These days, being in a plane seems a reckless and precarious position to be in.  Spending £5 on a magazine an absurdity when there’s chicken wire to buy.  

Conversely, having listened attentively to fellow passengers’ life histories, there don’t seem too many human problems that couldn’t be alleviated by proximity to soil and pigs. I got off the plane late yesterday and within an hour was feeding the pigs and asking Big Pig if she’d missed me. She seemed to be saying “Oh shut up and give me that food” and I couldn’t help but envy her big, vacant acceptance of her world. 

My lettuces have doubled in size thanks to some decent rain, but this has also caused the weed bomb to go off… which means I will spend this day of recuperation weeding and hoeing. Which is ok.

(And I found some fruit!)

 

A non-wordy Wednesday

by Max Akroyd

Instead of wittering on today I thought I’d offer up a few pictures of nice things growing in the field right now and – just for the heck of it – a nice song to listen to. Have a good Wednesday.

 

First sweet peas (373)

by Max Akroyd

No gardening today by order of the family. But a bit of emergency tying-in of sweet peas was permissable this morning, and I harvested the first blooms while I was at it. These sweet pea plants on the field have been pretty dismal-looking of late, somehow managing to get attacked by slugs and withered by drought simultaneously. There are signs, though, that some of the plants are reasserting themselves, which makes these first flowers even more precious.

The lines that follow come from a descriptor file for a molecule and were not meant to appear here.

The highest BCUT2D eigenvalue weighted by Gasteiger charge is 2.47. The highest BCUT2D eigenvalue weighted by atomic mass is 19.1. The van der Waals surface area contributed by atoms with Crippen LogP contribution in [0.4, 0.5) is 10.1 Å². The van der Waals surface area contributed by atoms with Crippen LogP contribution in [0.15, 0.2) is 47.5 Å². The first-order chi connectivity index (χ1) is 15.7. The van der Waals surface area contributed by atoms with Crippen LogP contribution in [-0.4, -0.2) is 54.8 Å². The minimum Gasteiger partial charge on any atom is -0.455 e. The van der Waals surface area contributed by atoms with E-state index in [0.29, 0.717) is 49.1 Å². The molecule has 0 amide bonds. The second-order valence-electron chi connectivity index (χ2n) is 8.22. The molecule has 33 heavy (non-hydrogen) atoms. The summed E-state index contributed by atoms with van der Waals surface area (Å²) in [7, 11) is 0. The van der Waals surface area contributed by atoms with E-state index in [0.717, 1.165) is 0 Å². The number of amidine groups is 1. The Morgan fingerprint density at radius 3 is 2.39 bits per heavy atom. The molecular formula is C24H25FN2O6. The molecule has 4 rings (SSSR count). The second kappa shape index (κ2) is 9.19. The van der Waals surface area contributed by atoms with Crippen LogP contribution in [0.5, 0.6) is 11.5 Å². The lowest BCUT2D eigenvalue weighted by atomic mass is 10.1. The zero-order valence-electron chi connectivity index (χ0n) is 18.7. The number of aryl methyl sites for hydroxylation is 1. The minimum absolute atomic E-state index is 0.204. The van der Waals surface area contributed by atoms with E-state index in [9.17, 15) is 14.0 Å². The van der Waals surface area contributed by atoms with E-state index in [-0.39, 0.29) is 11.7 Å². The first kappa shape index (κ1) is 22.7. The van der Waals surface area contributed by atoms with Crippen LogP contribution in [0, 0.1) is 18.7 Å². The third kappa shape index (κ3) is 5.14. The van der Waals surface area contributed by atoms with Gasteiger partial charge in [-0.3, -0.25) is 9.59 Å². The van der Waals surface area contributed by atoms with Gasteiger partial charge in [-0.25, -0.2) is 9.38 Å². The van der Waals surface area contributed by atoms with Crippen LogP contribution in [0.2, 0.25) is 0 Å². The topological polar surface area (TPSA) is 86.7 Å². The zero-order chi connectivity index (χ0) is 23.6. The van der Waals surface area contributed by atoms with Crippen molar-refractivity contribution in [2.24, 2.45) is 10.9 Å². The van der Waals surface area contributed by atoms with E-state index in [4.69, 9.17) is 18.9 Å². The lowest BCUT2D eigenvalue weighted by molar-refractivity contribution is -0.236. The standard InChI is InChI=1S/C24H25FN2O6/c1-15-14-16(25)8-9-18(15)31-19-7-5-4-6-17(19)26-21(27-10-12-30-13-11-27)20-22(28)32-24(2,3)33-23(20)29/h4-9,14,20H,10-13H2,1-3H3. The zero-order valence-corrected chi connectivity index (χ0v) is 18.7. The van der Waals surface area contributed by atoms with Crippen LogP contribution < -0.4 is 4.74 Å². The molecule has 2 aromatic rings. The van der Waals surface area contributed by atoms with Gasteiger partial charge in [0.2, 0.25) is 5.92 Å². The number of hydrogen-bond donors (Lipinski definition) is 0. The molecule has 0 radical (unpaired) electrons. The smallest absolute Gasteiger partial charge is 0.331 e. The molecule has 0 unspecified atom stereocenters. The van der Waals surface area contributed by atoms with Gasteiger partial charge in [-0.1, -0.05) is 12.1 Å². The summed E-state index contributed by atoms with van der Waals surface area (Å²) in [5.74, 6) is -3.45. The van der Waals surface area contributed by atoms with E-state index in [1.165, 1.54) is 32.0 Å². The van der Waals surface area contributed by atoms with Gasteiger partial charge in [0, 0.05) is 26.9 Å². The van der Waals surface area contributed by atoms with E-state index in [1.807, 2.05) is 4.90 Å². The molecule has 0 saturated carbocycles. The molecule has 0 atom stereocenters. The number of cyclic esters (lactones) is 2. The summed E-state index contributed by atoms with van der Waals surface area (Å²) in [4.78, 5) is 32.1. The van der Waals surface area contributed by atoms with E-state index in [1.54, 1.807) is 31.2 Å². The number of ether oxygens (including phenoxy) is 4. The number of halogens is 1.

I gave the mini-bouquet to the ninety-year old lady who is staying in the gite. This is partly because old age is venerable in itself, but also because her son-in-law has very kindly given me some blight-beating Sarpo potato seed. He also appreciated some of our pork for his barbecue, so everyone’s happy! 

Just mowing (374)

by Max Akroyd

 

Today is La Pentecôte, one of a few jours fériés – bank holdays – in May. And what a day for it – wall to wall hot sun and blue skies. There isn’t a half term holiday in May here, so this is a good option for a rest before the long haul to the long summer holiday.

Unfortunately for a gardener with a sore everything, tomorrow’s forecast gets more extreme every time I look at it. Storms automatically mean that any mowing which needs doing in the next two days needs to be done today instead, not least because tomorrow might be a bad day to be a tall object on a hillside. Which means a bit of time off tomorrow hopefully celebrating some rain at last. And I’ll be finally excused from watering everything all the time – including the animals.

Right, I’m off to mow a bit more of a meadow…

Been busy (375)

by Max Akroyd

 

First thing this morning I let the dogs out. Outside was pretty much the same temperature as inside. It was impossible not to spend a moment listening to the birds and breathing in the sweet-scented air. There’s a lot of grind keeping this place ticking over, but moments like that are the reward.

They also help enthuse me sufficiently to tackle the deluge of tasks. The impression that any sowing project would succeed right now is irresistable. Be it the polytunnel, the greenhouse or the herb garden, I’m possessed with an urge to plant stuff.

Having spent the brief morning cool planting more herbs out, I was determined to increase the pressure on myself of even more new plants – by setting up a sowing production line: outdoors! No use having wife and children sitting around enjoying themselves in the sun when they could be press-ganged into a horticultural sweat shop.